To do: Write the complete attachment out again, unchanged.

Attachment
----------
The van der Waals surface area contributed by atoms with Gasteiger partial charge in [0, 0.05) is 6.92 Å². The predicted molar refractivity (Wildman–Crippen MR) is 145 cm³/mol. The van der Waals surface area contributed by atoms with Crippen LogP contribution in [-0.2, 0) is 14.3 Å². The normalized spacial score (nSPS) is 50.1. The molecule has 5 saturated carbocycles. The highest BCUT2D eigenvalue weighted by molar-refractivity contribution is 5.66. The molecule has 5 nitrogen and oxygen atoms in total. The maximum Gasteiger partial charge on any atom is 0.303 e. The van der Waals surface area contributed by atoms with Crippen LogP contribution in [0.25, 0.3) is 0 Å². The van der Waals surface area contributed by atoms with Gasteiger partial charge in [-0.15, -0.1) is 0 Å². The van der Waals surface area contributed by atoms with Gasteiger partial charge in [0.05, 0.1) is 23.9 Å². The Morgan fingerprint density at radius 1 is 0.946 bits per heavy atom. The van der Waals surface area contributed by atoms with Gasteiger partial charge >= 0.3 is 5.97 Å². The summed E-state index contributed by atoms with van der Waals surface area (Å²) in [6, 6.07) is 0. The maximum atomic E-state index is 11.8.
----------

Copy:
The van der Waals surface area contributed by atoms with Gasteiger partial charge in [0, 0.05) is 6.92 Å². The predicted molar refractivity (Wildman–Crippen MR) is 145 cm³/mol. The van der Waals surface area contributed by atoms with Crippen LogP contribution in [-0.2, 0) is 14.3 Å². The normalized spacial score (nSPS) is 50.1. The molecule has 5 saturated carbocycles. The highest BCUT2D eigenvalue weighted by molar-refractivity contribution is 5.66. The molecule has 5 nitrogen and oxygen atoms in total. The maximum Gasteiger partial charge on any atom is 0.303 e. The van der Waals surface area contributed by atoms with Crippen LogP contribution in [0.25, 0.3) is 0 Å². The van der Waals surface area contributed by atoms with Gasteiger partial charge in [-0.15, -0.1) is 0 Å². The van der Waals surface area contributed by atoms with Gasteiger partial charge in [0.05, 0.1) is 23.9 Å². The Morgan fingerprint density at radius 1 is 0.946 bits per heavy atom. The van der Waals surface area contributed by atoms with Gasteiger partial charge >= 0.3 is 5.97 Å². The summed E-state index contributed by atoms with van der Waals surface area (Å²) in [6, 6.07) is 0. The maximum atomic E-state index is 11.8.